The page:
That was it for more than six months. It was only when I returned a second time did I persist with the game and all its myriad, horrible challenges, some of which held me up for actual days. I must have fought Quelaag more than 50 times, maybe nearer 100. I literally couldn’t do Ornstein and Smough without summoning in someone to help. Ceaseless Discharge, Gwyn, the Centipede Demon - all varying levels of rage-inducing horror.
The same is true of Dark Souls II. The Duke's Dear Freja was several nights’ work, while I never even managed to kill Mytha until I realised you could drain the poison pool. Bloodborne had Vicar Amelia, Rom, and the final fight. There are many more.
(An aside here: from talking to many fellow Souls fans over the years it’s interesting to note how many people struggle with totally different bosses. I was always told to fear the Four Kings yet did them on my second try, whereas I’ve had a nightmare with those - such as the Smelter Demon or Quelaag - that others breeze past. My point isn’t where the challenge lies, merely that it lies somewhere.)
The purpose of all of this is that there is a corollary to those trying times, and it’s the feeling of achievement when they were finally overcome. The hours of reloading and traipsing back to that fog gate for the upteenth time were made worthwhile, and the joy overwhelmed all of the frustrations that led to it.
I’ve felt almost none of this in Dark Souls III. There were some expressions of relief when the Abyss Watchers and Pontiff Sulyvahn - the two I’ve found toughest - were made vapour, but on a totally different scale. Neither of them required even double-figure attempts, let alone days of refining strategy, learning attack patterns until I dreamed of them, and screaming wildly into the night sky just to relieve the frustration.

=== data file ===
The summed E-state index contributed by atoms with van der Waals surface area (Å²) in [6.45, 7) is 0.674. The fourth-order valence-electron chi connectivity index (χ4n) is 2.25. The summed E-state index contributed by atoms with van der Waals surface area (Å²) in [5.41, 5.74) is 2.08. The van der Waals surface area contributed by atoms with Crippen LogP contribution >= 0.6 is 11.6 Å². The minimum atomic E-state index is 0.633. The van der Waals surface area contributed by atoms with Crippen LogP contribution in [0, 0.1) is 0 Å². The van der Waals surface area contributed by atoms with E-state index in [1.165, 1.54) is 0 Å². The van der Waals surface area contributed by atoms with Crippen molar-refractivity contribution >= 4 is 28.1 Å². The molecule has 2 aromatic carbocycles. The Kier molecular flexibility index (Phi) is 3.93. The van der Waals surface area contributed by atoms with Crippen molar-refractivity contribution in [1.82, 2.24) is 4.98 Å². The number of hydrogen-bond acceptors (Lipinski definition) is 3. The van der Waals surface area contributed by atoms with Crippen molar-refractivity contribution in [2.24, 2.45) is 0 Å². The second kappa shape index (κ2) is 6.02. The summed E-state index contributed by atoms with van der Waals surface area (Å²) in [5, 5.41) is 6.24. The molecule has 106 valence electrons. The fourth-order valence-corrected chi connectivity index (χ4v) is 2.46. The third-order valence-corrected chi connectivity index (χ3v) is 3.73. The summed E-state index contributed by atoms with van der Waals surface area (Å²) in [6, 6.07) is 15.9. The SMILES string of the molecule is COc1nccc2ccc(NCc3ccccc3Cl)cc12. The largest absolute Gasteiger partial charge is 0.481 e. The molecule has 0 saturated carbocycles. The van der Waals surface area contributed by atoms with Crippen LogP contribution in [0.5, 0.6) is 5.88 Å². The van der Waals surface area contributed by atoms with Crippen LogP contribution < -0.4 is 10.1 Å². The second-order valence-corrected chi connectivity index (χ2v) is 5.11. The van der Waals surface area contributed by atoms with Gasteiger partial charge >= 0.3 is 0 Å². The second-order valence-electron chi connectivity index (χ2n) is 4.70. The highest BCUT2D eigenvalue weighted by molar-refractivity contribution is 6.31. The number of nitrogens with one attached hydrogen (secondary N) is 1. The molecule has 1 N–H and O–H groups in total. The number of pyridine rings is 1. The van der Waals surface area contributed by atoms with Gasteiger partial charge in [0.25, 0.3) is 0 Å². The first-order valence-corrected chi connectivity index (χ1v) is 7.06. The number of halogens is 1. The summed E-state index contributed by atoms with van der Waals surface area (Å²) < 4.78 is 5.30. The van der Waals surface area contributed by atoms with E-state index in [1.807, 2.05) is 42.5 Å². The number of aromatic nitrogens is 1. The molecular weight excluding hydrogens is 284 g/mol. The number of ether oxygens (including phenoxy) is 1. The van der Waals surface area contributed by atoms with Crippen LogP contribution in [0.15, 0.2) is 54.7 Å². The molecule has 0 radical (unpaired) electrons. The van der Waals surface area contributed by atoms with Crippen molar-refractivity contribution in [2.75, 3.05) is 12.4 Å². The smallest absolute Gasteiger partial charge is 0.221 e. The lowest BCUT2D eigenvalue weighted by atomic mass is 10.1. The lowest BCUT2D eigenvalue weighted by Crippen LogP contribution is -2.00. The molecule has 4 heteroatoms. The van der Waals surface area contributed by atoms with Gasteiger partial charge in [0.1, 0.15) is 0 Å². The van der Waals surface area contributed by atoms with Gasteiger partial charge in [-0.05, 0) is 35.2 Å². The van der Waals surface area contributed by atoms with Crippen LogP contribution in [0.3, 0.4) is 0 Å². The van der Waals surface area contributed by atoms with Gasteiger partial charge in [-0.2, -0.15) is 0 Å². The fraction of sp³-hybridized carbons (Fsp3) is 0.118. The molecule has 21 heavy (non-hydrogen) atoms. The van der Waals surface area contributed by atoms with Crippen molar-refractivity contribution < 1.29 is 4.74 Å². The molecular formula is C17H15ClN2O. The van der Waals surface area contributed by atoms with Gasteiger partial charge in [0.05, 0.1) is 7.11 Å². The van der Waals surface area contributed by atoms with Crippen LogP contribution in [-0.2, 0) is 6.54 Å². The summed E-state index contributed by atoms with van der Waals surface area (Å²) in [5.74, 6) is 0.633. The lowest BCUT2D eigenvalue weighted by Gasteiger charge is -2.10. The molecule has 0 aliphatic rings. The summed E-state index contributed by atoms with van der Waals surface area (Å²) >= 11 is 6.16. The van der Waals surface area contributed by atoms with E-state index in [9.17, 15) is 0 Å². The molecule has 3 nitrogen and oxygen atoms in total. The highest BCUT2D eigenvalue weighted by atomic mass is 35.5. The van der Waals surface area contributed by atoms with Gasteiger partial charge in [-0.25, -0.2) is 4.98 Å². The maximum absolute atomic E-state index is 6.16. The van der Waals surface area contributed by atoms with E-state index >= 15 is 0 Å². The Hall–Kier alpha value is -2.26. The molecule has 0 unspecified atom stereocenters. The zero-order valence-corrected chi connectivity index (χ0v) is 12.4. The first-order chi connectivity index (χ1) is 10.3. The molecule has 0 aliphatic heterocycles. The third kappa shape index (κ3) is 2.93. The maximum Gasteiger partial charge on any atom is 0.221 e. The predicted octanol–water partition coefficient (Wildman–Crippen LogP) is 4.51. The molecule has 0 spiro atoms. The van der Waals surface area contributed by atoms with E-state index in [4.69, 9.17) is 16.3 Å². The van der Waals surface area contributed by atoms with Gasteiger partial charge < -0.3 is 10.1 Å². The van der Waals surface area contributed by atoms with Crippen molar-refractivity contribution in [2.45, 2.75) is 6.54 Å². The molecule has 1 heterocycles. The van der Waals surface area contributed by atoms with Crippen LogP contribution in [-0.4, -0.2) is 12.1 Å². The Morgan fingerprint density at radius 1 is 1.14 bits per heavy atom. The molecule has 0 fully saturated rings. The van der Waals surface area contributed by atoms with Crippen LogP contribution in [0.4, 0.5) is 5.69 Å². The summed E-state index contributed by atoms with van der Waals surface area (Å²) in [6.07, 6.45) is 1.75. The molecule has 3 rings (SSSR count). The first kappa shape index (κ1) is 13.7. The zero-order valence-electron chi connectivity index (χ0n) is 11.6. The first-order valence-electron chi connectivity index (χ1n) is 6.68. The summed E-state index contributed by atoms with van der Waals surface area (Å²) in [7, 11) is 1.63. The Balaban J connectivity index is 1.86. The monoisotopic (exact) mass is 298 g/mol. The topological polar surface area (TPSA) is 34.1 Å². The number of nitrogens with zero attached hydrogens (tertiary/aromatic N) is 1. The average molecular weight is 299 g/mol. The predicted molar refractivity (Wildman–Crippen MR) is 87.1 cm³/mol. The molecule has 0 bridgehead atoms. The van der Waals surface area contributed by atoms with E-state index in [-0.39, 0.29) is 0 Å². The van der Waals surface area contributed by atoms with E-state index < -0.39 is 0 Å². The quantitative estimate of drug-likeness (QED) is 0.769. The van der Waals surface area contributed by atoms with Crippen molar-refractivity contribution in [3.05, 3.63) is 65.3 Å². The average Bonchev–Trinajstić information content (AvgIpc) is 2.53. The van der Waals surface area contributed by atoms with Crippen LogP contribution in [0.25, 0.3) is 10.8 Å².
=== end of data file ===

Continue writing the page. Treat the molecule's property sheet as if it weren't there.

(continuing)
I’ve had a wonderful time on my journey through Lothric. Certain moments have made me ‘oooh’ and ‘aaaah’ and emit a slightly odd squeaking sound, and even some of those bosses who’ve fallen swiftly, such as High Lord Wolnir, have been brilliant to experience.
But I haven’t struggled. I’ve not had that wonderful Souls cycle of: reach boss/area that seems impossible -> fail time and again, decide it really is impossible -> start to see a possible chink of light, but no practical way of actually emerging victorious -> learn, die and repeat until you make tangible progress -> very, very nearly triumph only to fail at the last, cursing yourself and everyone you know -> get set back by your own annoyance -> win.
That’s not all a Souls game is - it’s the world, it’s lore, it’s the sense of tentative, unguided exploration - but it is at the core of the gameplay experience. And while I love Dark Souls III, it hasn’t provided me with this. And that makes me a little sad.
* This isn’t quite true, as I also feel the nods to the original are a little overdone, and the section beyond Oceiros, while great, is an uncharacteristically ham-fisted piece of lore exposition. But the point remains for the purposes of this article.